Kevin Cone writes: The current attention to Peyton Manning reminds me of his career at Tennessee. Whenever he and the Volunteers played Georgia, he played like a man possessed. The Bulldogs, my beloved Bulldogs, could not stop him. It was frustrating. It was embarrassing. It was painful. Peyton’s Vols beat the Dawgs for four straight years. Much like Peyton, Aaron Murray, Georgia’s current quarterback, will complete his career at UGA at the top of nearly every passing record in SEC history. Last Saturday in Knoxville, Aaron and the Dawgs beat the Vols for the fourth straight year. He played like a man possessed. The Vols could not stop him. It was frustrating. It was embarrassing. It was painful. Payback is sweet. Go Dawgs!
Joe Burger writes: Hey Bill, first off, thoughts and prayers with our hurt players, really tough watching those injuries. Second, what courage displayed by Murray — words can’t describe his play so far this season. Third, I thought it was a question of “when” our defense would get it, now I think it’s a question of “if” our defense will get it. Coach Grantham’s schemes are not cutting it … enough excuses, it’s time for our defense to play like champions. Fourth and finally, Coach Richt, we as UGA fans/faithful hold you to an impossibly high standard, we know, but … please coach, we’re begging you, get our punting fixed.
The punting disasters so far this season have either been a result of bad snaps (which seems to have been fixed), wrong protection schemes called on the field, or players whiffing on their blocks. Execution, in other words. I don’t know what the answer is to that, but if the Georgia coaching staff doesn’t figure it out soon, a promising season quickly could implode.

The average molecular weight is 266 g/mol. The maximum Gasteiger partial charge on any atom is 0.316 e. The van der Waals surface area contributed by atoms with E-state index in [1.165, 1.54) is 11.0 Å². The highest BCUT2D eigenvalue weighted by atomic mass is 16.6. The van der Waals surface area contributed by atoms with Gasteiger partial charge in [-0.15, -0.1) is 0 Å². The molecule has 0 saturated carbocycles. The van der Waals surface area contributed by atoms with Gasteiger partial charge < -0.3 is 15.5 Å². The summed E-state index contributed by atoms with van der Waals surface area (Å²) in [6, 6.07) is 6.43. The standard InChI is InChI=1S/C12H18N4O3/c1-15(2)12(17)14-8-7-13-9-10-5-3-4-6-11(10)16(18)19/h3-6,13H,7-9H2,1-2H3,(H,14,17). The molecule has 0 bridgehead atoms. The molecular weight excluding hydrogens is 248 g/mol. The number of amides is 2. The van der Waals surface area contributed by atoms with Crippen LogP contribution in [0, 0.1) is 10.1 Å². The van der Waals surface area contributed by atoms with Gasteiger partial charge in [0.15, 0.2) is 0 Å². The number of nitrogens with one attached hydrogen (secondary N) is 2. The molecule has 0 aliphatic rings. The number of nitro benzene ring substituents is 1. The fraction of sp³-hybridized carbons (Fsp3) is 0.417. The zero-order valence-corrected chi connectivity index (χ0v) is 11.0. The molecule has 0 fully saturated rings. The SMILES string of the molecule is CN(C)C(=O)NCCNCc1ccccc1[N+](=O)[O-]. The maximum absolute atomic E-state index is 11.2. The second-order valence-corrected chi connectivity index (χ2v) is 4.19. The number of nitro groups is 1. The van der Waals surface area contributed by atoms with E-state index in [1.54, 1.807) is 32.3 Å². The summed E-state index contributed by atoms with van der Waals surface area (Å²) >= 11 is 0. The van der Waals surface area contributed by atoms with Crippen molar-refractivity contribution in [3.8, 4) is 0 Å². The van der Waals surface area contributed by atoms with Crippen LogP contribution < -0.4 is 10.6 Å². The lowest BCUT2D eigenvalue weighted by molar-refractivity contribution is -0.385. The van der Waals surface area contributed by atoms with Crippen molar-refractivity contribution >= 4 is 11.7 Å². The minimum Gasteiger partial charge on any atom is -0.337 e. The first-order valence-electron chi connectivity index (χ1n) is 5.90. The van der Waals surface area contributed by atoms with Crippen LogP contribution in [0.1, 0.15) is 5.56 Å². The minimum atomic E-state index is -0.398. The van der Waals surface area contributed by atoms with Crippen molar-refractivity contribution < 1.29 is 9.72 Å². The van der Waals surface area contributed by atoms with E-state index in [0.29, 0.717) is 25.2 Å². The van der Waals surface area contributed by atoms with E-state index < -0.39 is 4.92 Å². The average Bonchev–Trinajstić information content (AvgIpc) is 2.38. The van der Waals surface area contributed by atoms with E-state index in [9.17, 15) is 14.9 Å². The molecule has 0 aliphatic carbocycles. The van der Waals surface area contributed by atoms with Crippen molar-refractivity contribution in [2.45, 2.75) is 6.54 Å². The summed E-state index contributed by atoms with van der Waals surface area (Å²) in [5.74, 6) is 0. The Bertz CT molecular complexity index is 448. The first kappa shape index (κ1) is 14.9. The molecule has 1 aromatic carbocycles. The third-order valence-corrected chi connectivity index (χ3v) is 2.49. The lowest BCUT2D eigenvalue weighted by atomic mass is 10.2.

Steve Upshaw writes: I loved Scott [Howard] as the color guy on the radio broadcast, and I do realize how hard it is to follow a true legend, but Scott is not the answer long term. He’s so vanilla and without any flavor. There is nothing unique about him. During a big play, his voice always breaks and he just cannot paint the picture in the listeners mind. … Eric Zeier is so much better than Scott. I know Scott loves the Dogs, as we all do, but he simply isn’t suited to do play-by-play. I know it’s easier to point out a problem than to offer a solution, but it is one I believe should be addressed. I believe Chuck [Dowdle] would do a fantastic job and could grow into it and actually be outstanding. God knows Scott is a DGD, and should be respected, but after this much time behind the microphone, at least to me, has proven he isn’t up to the task.
While Howard is not another Larry Munson and you probably aren’t going to find many fans wanting to buy collections of his most memorable calls, I think he’s head and shoulders above Dowdle, whose softball interviewing makes even vanilla play-by-play seem tasty. I do think Zeier’s analysis has improved tremendously over the past five years. And I agree that while his excitement shows how much a fan Howard is, it would be great if he could call a Georgia touchdown without sounding like his nickname should be Screech.
Keith R. Crownover writes: Hey Bill, Full disclosure: I am a Yellow Jacket and occasionally read your blog — good read by the way. After reading [about] the black jersey I thought why not wear them for the last game every year regardless of location as Tech prefers the white jersey anyway and must ask permission from the visiting team to do so at home. Oh, and it would seem fitting as y’all have owned us for so long now so it’s like going to a funeral every year anyway. Just a suggestion from a brother from another “school.”
Thanks, Keith. I see you’re a realist! That’s an interesting suggestion and certainly would be a satisfactory way of allowing the players to wear the black jerseys they crave without turning it into an overhyped Blackout affair.
That’s it for this week. Remember, show up early Saturday!
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— Bill King, Junkyard Blawg